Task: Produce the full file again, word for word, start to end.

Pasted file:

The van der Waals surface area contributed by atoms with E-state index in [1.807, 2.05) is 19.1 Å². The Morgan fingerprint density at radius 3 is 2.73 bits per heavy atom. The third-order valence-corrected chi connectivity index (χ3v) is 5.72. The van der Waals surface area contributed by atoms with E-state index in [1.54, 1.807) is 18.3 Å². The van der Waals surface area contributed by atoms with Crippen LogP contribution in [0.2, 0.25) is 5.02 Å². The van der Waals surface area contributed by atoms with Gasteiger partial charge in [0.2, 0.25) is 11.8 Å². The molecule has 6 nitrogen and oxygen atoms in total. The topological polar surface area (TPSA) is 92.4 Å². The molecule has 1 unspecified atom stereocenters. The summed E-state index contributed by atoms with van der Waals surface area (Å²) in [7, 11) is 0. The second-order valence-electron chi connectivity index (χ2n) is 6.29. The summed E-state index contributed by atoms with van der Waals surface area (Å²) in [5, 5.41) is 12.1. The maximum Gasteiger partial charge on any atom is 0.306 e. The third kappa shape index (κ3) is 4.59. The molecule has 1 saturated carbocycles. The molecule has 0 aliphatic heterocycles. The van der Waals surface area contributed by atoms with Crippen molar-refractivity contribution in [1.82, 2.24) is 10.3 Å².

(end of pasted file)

The van der Waals surface area contributed by atoms with E-state index in [1.807, 2.05) is 19.1 Å². The Morgan fingerprint density at radius 3 is 2.73 bits per heavy atom. The third-order valence-corrected chi connectivity index (χ3v) is 5.72. The van der Waals surface area contributed by atoms with E-state index in [1.54, 1.807) is 18.3 Å². The van der Waals surface area contributed by atoms with Crippen LogP contribution in [0.2, 0.25) is 5.02 Å². The van der Waals surface area contributed by atoms with Gasteiger partial charge in [0.2, 0.25) is 11.8 Å². The molecule has 6 nitrogen and oxygen atoms in total. The topological polar surface area (TPSA) is 92.4 Å². The molecule has 1 unspecified atom stereocenters. The summed E-state index contributed by atoms with van der Waals surface area (Å²) in [7, 11) is 0. The second-order valence-electron chi connectivity index (χ2n) is 6.29. The summed E-state index contributed by atoms with van der Waals surface area (Å²) in [5, 5.41) is 12.1. The maximum Gasteiger partial charge on any atom is 0.306 e. The third kappa shape index (κ3) is 4.59. The molecule has 1 saturated carbocycles. The molecule has 0 aliphatic heterocycles. The van der Waals surface area contributed by atoms with Crippen molar-refractivity contribution in [1.82, 2.24) is 10.3 Å².